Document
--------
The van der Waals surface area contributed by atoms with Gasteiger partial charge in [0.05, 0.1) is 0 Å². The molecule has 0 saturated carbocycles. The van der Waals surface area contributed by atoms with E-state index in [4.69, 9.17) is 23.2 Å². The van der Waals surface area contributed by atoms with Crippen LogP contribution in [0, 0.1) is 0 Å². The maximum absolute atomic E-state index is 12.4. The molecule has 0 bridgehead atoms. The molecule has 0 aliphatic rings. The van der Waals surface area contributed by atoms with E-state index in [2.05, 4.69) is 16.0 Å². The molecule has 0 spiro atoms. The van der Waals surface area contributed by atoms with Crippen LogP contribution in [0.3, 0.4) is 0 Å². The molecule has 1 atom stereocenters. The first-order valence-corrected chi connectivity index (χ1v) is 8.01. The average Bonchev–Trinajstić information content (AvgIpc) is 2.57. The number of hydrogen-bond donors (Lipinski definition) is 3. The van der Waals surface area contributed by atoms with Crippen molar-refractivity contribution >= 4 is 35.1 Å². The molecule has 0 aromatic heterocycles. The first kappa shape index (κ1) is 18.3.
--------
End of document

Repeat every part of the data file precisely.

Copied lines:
The van der Waals surface area contributed by atoms with Gasteiger partial charge in [0.05, 0.1) is 0 Å². The molecule has 0 saturated carbocycles. The van der Waals surface area contributed by atoms with E-state index in [4.69, 9.17) is 23.2 Å². The van der Waals surface area contributed by atoms with Crippen LogP contribution in [0, 0.1) is 0 Å². The maximum absolute atomic E-state index is 12.4. The molecule has 0 bridgehead atoms. The molecule has 0 aliphatic rings. The van der Waals surface area contributed by atoms with E-state index in [2.05, 4.69) is 16.0 Å². The molecule has 0 spiro atoms. The van der Waals surface area contributed by atoms with Crippen LogP contribution in [0.3, 0.4) is 0 Å². The molecule has 1 atom stereocenters. The first-order valence-corrected chi connectivity index (χ1v) is 8.01. The average Bonchev–Trinajstić information content (AvgIpc) is 2.57. The number of hydrogen-bond donors (Lipinski definition) is 3. The van der Waals surface area contributed by atoms with Crippen molar-refractivity contribution >= 4 is 35.1 Å². The molecule has 0 aromatic heterocycles. The first kappa shape index (κ1) is 18.3.